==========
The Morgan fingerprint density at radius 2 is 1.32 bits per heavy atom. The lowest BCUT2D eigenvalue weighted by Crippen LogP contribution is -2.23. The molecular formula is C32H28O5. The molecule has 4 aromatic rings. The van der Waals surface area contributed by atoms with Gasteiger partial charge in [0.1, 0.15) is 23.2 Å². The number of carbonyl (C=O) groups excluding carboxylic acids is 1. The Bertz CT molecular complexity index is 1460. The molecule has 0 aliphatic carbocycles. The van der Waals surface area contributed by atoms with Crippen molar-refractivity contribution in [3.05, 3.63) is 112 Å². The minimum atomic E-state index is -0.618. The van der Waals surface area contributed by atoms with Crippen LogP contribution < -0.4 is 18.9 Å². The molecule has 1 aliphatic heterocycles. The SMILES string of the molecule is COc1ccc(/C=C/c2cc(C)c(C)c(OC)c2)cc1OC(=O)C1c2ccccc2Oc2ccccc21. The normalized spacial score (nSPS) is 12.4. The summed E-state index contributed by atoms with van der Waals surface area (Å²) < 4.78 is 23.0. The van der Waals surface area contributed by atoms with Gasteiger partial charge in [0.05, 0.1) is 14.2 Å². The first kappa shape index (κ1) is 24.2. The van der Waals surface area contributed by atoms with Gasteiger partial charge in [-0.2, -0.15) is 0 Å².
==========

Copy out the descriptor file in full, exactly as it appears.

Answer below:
The Morgan fingerprint density at radius 2 is 1.32 bits per heavy atom. The lowest BCUT2D eigenvalue weighted by Crippen LogP contribution is -2.23. The molecular formula is C32H28O5. The molecule has 4 aromatic rings. The van der Waals surface area contributed by atoms with Gasteiger partial charge in [0.1, 0.15) is 23.2 Å². The number of carbonyl (C=O) groups excluding carboxylic acids is 1. The Bertz CT molecular complexity index is 1460. The molecule has 0 aliphatic carbocycles. The van der Waals surface area contributed by atoms with Crippen molar-refractivity contribution in [3.05, 3.63) is 112 Å². The minimum atomic E-state index is -0.618. The van der Waals surface area contributed by atoms with Crippen LogP contribution < -0.4 is 18.9 Å². The molecule has 1 aliphatic heterocycles. The SMILES string of the molecule is COc1ccc(/C=C/c2cc(C)c(C)c(OC)c2)cc1OC(=O)C1c2ccccc2Oc2ccccc21. The normalized spacial score (nSPS) is 12.4. The summed E-state index contributed by atoms with van der Waals surface area (Å²) < 4.78 is 23.0. The van der Waals surface area contributed by atoms with Gasteiger partial charge in [0.05, 0.1) is 14.2 Å². The first kappa shape index (κ1) is 24.2. The van der Waals surface area contributed by atoms with Gasteiger partial charge in [-0.2, -0.15) is 0 Å².